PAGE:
Gay Parade stabber gets 12 years

Court: "Accused was fully conscious and ready to pay a heavy personal price."

gay parade stabbed 298 (photo credit: Channel 1 [file])
gay parade stabbed 298
(photo credit: Channel 1 [file])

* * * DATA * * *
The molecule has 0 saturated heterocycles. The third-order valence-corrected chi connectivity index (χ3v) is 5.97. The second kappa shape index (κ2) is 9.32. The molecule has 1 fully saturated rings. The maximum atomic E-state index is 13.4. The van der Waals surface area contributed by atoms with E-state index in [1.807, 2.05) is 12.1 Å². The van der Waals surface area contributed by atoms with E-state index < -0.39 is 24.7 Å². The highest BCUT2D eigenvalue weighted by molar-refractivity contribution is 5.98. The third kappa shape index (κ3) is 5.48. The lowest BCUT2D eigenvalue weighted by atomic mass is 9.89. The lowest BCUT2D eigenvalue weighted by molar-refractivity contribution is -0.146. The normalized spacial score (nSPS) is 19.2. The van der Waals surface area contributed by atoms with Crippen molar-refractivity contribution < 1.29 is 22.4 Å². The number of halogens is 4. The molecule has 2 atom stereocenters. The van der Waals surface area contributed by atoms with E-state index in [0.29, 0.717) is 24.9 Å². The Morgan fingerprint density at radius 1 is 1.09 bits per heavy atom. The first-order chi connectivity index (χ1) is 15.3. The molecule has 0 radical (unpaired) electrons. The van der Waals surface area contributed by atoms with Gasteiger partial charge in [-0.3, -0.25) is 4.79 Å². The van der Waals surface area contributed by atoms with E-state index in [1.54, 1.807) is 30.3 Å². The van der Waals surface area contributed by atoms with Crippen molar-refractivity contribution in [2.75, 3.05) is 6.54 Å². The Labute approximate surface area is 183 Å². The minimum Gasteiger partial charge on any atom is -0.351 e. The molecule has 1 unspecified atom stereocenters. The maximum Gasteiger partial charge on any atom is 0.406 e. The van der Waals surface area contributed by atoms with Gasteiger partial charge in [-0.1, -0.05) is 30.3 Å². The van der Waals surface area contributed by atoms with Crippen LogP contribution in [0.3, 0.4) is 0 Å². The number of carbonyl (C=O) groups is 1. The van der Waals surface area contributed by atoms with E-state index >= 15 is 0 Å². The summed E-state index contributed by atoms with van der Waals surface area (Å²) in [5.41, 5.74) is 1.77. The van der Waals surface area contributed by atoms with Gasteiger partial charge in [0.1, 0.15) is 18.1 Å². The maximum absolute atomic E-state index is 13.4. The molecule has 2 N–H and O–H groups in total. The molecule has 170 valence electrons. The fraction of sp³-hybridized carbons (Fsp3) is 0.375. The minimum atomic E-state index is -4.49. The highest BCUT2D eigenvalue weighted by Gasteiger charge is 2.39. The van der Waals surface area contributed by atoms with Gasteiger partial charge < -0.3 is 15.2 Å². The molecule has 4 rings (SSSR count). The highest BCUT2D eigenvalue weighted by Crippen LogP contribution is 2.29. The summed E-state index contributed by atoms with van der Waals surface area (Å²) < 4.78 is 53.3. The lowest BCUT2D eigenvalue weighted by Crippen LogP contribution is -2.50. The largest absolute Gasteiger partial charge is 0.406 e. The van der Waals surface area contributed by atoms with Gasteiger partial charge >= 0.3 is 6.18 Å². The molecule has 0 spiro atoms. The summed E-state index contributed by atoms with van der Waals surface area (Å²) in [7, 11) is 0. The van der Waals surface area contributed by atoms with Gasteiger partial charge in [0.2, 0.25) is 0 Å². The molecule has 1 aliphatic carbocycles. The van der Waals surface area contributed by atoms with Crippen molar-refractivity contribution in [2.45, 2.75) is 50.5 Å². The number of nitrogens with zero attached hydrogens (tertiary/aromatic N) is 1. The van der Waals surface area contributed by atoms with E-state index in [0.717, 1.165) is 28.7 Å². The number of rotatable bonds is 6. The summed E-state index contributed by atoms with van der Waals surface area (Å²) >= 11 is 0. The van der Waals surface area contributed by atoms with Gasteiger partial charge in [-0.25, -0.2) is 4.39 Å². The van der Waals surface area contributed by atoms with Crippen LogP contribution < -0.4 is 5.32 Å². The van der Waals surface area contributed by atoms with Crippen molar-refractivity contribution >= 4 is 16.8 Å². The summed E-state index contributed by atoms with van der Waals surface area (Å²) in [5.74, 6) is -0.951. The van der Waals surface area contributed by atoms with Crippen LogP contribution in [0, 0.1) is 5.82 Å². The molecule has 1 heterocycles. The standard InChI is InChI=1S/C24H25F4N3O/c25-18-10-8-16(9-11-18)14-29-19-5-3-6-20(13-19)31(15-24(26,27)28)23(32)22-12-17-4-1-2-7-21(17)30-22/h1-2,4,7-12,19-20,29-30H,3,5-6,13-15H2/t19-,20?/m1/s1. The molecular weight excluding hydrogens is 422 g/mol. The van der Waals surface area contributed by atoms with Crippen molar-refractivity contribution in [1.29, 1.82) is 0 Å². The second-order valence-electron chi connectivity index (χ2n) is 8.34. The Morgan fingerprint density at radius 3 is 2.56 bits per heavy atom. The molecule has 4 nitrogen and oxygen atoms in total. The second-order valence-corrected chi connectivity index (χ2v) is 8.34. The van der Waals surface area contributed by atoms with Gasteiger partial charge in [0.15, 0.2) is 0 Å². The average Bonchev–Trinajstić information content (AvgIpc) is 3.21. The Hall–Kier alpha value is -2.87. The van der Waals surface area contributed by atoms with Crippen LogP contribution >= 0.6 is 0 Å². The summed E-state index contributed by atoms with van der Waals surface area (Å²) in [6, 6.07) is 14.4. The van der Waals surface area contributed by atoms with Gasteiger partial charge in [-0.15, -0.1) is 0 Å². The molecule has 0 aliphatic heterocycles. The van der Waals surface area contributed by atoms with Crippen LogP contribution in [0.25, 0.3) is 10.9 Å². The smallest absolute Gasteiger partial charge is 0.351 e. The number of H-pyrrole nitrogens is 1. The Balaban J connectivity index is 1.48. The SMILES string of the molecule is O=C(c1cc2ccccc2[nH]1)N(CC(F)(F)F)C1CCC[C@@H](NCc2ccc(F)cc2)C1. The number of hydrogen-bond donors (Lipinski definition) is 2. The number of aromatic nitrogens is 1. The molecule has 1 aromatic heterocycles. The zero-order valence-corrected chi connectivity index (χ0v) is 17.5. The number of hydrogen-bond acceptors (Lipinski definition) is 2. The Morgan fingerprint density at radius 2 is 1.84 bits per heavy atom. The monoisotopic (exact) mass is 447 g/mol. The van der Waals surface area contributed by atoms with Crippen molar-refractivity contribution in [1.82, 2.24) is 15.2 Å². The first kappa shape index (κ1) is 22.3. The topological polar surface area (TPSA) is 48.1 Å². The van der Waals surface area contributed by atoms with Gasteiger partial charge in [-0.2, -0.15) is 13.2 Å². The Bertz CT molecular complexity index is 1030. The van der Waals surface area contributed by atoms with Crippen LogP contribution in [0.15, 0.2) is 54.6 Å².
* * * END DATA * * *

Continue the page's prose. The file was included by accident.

An Israeli man who stabbed three participants in last year's annual Jerusalem gay pride parade was sentenced Wednesday to 12 years in prison by the Jerusalem District Court. Yishai Schlissel, 30, of the West Bank settlement of Kiryat Sefer, was convicted of attempted murder last month for stabbing and lightly to moderately wounding the three revelers with a knife during a boisterous haredi protest against the central Jerusalem parade. After stabbing three people with the knife he had concealed inside his coat, the haredi attacker was quickly wrestled to the ground and arrested on the scene by police. "I came to murder on behalf of God. We can't have such abomination in the country," Schlissel told police during his subsequent interrogation. Schlissel refused to talk to the press following his conviction last month, and would only said that "I don't give interviews to those who bring troubles to Jews." The judges rejected the defense claim that the assailant was suffering from temporary insanity at the time of the attack, and ruled that he was responsible for his actions. "Even if the defendant had reached a point of mental agitation, at the moment he took the knife out of his pocket and got ready to use it he was aware of his actions and their consequences," the three judge panel wrote in their sentencing. In a moment of court drama, Schlissel refused to stand through the duration of the sentencing in court, arousing the indignation of his judges who declared him in contempt of court. "I'm talking to you and therefore you'll stand, you are starting to show contempt of court," an annoyed Judge Zvi Segal told Schlissel to no avail. According to the charge sheet, the assailant purchased the knife ahead of time in order to carry out the attack at the June 30 parade. "The accused displayed extreme fanatical behavior, and made up his mind not to let the parade end in peace at any cost," the judges wrote in their ruling. "He had no tolerance, not even minimal, toward the people who attended the parade because his worldview rejects any compromise. The accused was fully conscious and ready to pay a heavy personal price for his acts," the judges added. The State Attorney's Office had asked the court to sentence the attacker to 10 years in prison. Schlissel was also ordered to pay NIS 280,000 in compensation to his victims. The annual parade, which draws several thousand participants every year, has been the source of repeated debate, with many religious city councilors and a not insignificant number largely-traditional city residents considering such an event inappropriate for a "holy" city. The tensions over last year's event were further fueled in the wake of plans by the homosexual community in Jerusalem to host a week-long international gay festival in the capital. The proposed international gay fest, which was widely criticized by a coterie of Jewish Christian and Muslim religious leaders in Jerusalem and around the world, was subsequently postponed until this year due to last year's concomitant Israeli pullout from Gaza, which tied up police forces. Despite widespread city opposition, organizers are determined to hold the international event this year, setting the stage for a major show-down in the city this summer.